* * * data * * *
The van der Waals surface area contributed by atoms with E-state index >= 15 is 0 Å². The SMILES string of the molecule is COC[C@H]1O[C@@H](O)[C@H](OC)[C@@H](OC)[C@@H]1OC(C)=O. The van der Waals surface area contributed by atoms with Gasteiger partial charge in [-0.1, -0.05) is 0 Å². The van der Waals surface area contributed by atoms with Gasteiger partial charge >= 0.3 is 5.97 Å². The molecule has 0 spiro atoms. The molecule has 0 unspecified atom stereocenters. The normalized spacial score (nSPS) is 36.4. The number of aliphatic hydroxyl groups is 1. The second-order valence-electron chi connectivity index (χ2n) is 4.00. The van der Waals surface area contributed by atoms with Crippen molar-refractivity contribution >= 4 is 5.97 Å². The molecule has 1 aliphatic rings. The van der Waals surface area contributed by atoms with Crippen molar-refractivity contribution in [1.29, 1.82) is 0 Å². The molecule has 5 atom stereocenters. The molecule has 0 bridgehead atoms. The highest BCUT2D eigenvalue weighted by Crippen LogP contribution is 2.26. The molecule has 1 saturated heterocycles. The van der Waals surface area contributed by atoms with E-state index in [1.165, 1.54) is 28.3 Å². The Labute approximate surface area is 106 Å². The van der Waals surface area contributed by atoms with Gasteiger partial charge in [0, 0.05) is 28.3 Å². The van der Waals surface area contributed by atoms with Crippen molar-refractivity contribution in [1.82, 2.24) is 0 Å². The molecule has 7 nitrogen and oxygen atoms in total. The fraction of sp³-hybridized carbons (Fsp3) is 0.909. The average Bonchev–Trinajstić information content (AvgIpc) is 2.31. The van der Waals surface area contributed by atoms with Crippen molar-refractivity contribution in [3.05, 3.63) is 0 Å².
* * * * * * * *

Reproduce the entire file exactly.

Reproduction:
The van der Waals surface area contributed by atoms with E-state index >= 15 is 0 Å². The SMILES string of the molecule is COC[C@H]1O[C@@H](O)[C@H](OC)[C@@H](OC)[C@@H]1OC(C)=O. The van der Waals surface area contributed by atoms with Gasteiger partial charge in [-0.1, -0.05) is 0 Å². The van der Waals surface area contributed by atoms with Gasteiger partial charge >= 0.3 is 5.97 Å². The molecule has 0 spiro atoms. The molecule has 0 unspecified atom stereocenters. The normalized spacial score (nSPS) is 36.4. The number of aliphatic hydroxyl groups is 1. The second-order valence-electron chi connectivity index (χ2n) is 4.00. The van der Waals surface area contributed by atoms with Crippen molar-refractivity contribution >= 4 is 5.97 Å². The molecule has 1 aliphatic rings. The van der Waals surface area contributed by atoms with Crippen molar-refractivity contribution in [1.29, 1.82) is 0 Å². The molecule has 5 atom stereocenters. The molecule has 0 bridgehead atoms. The highest BCUT2D eigenvalue weighted by Crippen LogP contribution is 2.26. The molecule has 1 saturated heterocycles. The van der Waals surface area contributed by atoms with E-state index in [1.165, 1.54) is 28.3 Å². The Labute approximate surface area is 106 Å². The van der Waals surface area contributed by atoms with Gasteiger partial charge in [0, 0.05) is 28.3 Å². The van der Waals surface area contributed by atoms with Crippen molar-refractivity contribution in [1.82, 2.24) is 0 Å². The molecule has 7 nitrogen and oxygen atoms in total. The fraction of sp³-hybridized carbons (Fsp3) is 0.909. The average Bonchev–Trinajstić information content (AvgIpc) is 2.31. The van der Waals surface area contributed by atoms with Crippen molar-refractivity contribution in [3.05, 3.63) is 0 Å².